Why can't they fix this?
Surely by now you've heard about the unfortunate 47 souls stuck on the tarmac inside a 50-seat Continental Express jet for about seven hours before dawn Saturday.
Odors wafted from the too-full toilet. There were no drinks or snacks, too few pillows and blankets. Travelers on the jet, diverted to Rochester, Minn., while en route from Houston to Minneapolis because of bad weather, finally got into the airport. Two and half hours later, they were put back on the smelly plane for the short hop to Minneapolis.
Sounds familiar? Maybe you remember JetBlue's Valentine's Day 2007 disaster. As snow and ice blanketed the Northeast, hundreds of people were stranded on the tarmac at JFK International in New York because JetBlue ran out of available gates.
A couple of months earlier, lightning storms shut down American's huge hub at Dallas-Fort Worth International. The airline sent more than 100 flights to other airports, where passengers were captive on board for up to nine hours.
Airlines put in new procedures. The Transportation Department's inspector general wrote a long report. A federally appointed task force of representatives from airlines, airports, travel and consumer groups studied "on-board flight delays" for a year and made nonbinding recommendations in November.
So, why can't they fix this?
About 200,000 domestic passengers have been trapped on about 3,000 planes for three hours or more while waiting to take off or taxi to a gate since January 2007, USA Today recently reported. In June, 278 flights had tarmac delays of three hours or more (thankfully, none at Tampa International Airport).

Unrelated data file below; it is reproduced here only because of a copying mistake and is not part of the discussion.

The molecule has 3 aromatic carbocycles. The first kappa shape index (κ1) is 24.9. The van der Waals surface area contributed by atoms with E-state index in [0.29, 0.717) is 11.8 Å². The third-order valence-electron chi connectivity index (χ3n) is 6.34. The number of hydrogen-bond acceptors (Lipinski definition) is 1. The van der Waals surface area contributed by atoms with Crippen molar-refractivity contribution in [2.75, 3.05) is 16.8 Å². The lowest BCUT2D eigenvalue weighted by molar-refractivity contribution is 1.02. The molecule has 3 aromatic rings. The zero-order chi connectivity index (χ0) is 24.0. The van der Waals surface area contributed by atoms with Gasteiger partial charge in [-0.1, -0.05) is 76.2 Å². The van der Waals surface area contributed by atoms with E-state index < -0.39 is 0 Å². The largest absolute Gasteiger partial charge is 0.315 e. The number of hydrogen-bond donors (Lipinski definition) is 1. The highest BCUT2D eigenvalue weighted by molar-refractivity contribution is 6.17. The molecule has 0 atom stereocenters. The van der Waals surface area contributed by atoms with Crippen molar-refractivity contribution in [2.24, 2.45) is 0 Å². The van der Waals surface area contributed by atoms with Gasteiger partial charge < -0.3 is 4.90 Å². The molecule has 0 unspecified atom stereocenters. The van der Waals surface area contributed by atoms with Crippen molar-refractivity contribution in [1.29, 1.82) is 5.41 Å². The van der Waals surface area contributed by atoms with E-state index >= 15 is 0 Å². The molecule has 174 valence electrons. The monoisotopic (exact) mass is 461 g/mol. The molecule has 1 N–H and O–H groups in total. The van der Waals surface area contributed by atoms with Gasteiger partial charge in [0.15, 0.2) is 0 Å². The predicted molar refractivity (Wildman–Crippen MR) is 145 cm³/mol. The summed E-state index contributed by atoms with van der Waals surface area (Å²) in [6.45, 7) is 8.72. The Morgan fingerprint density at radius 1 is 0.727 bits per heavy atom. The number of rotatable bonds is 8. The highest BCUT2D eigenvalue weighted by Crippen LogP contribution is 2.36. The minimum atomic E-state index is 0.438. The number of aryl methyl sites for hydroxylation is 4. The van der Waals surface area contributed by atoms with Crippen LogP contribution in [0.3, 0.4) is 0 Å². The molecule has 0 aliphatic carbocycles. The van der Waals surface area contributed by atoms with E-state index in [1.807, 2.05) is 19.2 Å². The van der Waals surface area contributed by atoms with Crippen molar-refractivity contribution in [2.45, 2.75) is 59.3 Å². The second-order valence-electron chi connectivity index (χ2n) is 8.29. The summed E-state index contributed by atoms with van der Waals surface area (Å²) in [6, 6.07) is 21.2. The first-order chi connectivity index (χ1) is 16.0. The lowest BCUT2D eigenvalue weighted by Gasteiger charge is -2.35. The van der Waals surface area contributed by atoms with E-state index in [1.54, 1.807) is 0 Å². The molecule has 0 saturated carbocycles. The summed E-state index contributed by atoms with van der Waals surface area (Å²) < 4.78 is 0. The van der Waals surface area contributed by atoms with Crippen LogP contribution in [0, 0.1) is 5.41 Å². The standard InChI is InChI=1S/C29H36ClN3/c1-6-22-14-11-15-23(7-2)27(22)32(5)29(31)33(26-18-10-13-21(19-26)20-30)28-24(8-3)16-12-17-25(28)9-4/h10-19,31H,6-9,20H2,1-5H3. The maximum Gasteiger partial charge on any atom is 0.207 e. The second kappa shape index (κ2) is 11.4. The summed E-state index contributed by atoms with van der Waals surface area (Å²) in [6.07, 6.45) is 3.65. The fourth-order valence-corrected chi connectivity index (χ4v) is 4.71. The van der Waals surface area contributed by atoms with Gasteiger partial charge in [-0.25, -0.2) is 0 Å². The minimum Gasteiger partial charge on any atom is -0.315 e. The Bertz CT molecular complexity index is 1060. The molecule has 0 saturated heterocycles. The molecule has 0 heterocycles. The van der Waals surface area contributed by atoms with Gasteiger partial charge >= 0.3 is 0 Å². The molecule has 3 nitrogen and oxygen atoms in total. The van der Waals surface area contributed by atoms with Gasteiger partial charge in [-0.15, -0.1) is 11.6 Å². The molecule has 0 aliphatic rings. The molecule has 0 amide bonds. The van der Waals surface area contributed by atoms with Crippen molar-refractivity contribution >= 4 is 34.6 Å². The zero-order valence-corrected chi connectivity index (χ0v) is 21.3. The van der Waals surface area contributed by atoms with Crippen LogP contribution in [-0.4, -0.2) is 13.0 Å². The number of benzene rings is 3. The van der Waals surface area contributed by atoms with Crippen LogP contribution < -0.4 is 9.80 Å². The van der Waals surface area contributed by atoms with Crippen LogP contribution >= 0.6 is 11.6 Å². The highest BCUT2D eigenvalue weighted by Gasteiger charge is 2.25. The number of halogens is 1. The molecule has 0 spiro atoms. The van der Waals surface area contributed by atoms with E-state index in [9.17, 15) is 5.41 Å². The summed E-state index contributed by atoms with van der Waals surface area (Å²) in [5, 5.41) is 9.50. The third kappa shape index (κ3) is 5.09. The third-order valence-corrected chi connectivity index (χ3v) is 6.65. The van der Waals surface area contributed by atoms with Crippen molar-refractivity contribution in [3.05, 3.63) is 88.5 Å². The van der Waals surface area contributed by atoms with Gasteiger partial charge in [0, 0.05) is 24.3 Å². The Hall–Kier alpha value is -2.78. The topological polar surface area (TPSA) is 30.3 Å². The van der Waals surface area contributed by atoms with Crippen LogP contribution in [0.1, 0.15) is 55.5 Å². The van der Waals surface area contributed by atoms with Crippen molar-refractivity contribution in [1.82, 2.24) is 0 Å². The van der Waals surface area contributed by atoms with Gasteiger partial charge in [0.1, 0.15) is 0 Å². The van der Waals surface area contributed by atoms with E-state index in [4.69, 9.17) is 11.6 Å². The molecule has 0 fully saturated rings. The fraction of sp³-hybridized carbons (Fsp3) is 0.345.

Prodded by a passenger-rights group, FlyersRights.org., Congress is advancing legislation that would let passengers off planes delayed on the ground.
A Senate committee last month voted to require that airlines return passengers to the gate after a three-hour delay. A House version of the bill would direct carriers to submit plans to the Transportation Department for letting travelers off long- delayed planes.
Airlines oppose a government rule. If a plane waiting to take off loses its place in line to return to the terminal, the crew might not be able to complete the flight within permitted duty hours, says David Castelveter, a spokesman for Air Transport Association, an airline trade group.
"It will force flights to cancel and passengers to be stranded" far from home, he says. On-board ground delays of three hours or more are unusual events — 1.35 flights out of every 10,000, according to the USA Today analysis.
Most occur in bunches during stormy weather, most often at airports using congested airspace in the Northeast. The best solution, airlines say, is a long-delayed, satellite-based air traffic control system that would let more planes fly in existing corridors.
But the airlines recently lost a travel industry ally. Paul Ruden, senior vice president of the American Society of Travel Agents, served on the task force and believed it when he heard airline officials insist they had a handle on the problem.
Last month, Ruden's group wrote Congress in support of setting time limits when passengers must be let off ground-delayed planes.
"I hoped the airlines would get it," he says. "Well, they don't."
Steve Huettel can be reached at firstname.lastname@example.org or (813) 226-3384.